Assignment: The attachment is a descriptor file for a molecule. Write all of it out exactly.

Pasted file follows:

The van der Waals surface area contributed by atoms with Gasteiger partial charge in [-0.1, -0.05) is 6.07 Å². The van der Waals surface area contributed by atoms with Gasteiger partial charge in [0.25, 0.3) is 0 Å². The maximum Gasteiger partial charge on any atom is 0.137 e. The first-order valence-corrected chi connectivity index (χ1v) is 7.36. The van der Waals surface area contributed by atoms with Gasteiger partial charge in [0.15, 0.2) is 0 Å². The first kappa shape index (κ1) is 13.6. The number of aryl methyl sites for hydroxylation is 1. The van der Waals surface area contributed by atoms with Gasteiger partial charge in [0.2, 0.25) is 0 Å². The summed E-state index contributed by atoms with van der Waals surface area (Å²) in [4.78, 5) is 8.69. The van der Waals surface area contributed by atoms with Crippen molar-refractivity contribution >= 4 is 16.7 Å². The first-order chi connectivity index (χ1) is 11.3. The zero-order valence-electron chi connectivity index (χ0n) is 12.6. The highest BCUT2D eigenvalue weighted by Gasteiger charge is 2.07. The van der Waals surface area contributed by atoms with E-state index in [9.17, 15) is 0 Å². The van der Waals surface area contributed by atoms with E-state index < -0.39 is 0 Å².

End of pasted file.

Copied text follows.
The van der Waals surface area contributed by atoms with Gasteiger partial charge in [-0.1, -0.05) is 6.07 Å². The van der Waals surface area contributed by atoms with Gasteiger partial charge in [0.25, 0.3) is 0 Å². The maximum Gasteiger partial charge on any atom is 0.137 e. The first-order valence-corrected chi connectivity index (χ1v) is 7.36. The van der Waals surface area contributed by atoms with Gasteiger partial charge in [0.15, 0.2) is 0 Å². The first kappa shape index (κ1) is 13.6. The number of aryl methyl sites for hydroxylation is 1. The van der Waals surface area contributed by atoms with Gasteiger partial charge in [0.2, 0.25) is 0 Å². The summed E-state index contributed by atoms with van der Waals surface area (Å²) in [4.78, 5) is 8.69. The van der Waals surface area contributed by atoms with Crippen molar-refractivity contribution >= 4 is 16.7 Å². The first-order chi connectivity index (χ1) is 11.3. The zero-order valence-electron chi connectivity index (χ0n) is 12.6. The highest BCUT2D eigenvalue weighted by Gasteiger charge is 2.07. The van der Waals surface area contributed by atoms with E-state index in [9.17, 15) is 0 Å². The van der Waals surface area contributed by atoms with E-state index < -0.39 is 0 Å².